How far he'll go with issues like housing, it's hard to know. I mean, I think this is something that he feels he needs to make some at least gestures to. And I think there are other areas where especially the economy has slowed down. If it keeps slowing down, as seems likely, I think the government will have to keep making more moves in that direction. I mean, it's good that at least attention is being put to that. But it doesn't seem to be the center of his agenda.

The center of his agenda is to try to, I think, distract people from these kind of materialist concerns by focusing on a very nationalistic message about having made China great again or making China great again, to use a variation on the American term that's all too popular right now.

SHARMINI PERIES: In the last five years, we've seen Xi Jinping taking a more active role internationally. He's been going to Russia. He's been traveling to the United States. He's been making a lot of headway at international meetings and at the United Nations. Playing a very popular role internationally in terms of taking leadership. Do you think this will continue? And could you also comment on what China's role has been in terms of foreign policy and foreign trade policy and whether that's been a good one under the leadership of Xi Jinping?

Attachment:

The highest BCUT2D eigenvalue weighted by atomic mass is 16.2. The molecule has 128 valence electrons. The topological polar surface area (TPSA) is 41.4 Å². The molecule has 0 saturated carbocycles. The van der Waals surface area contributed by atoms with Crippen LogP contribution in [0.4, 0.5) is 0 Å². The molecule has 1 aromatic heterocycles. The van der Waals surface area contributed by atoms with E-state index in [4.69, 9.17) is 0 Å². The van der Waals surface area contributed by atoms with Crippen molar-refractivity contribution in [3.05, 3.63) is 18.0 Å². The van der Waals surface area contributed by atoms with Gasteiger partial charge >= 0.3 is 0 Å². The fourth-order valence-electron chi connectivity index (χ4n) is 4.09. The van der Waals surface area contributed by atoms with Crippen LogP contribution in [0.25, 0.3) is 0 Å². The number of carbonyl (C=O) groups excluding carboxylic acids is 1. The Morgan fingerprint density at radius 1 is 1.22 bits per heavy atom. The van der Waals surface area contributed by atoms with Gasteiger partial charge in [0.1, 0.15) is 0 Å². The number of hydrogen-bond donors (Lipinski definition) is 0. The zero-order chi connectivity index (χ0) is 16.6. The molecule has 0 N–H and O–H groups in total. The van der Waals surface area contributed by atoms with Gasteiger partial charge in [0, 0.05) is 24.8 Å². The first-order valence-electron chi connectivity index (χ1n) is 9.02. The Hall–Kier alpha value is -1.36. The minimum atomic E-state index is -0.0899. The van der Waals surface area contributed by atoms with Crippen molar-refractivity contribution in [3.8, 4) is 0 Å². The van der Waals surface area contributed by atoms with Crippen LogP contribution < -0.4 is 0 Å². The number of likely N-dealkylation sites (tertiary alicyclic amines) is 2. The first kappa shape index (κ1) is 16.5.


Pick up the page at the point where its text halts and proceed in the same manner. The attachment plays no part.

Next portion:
JEFF WASSERSTROM: I think it's clear that he sees China having a greater role in the world. His Belt and Road initiative was also enshrined in the constitution. And this is an idea of a China that's trying to re-establish some of the ties that historically it had with other countries via the Silk Road but also new kinds of Silk Roads and belts. So ways to connect China with neighboring countries and all the way into Eurasia and Africa and the Middle East.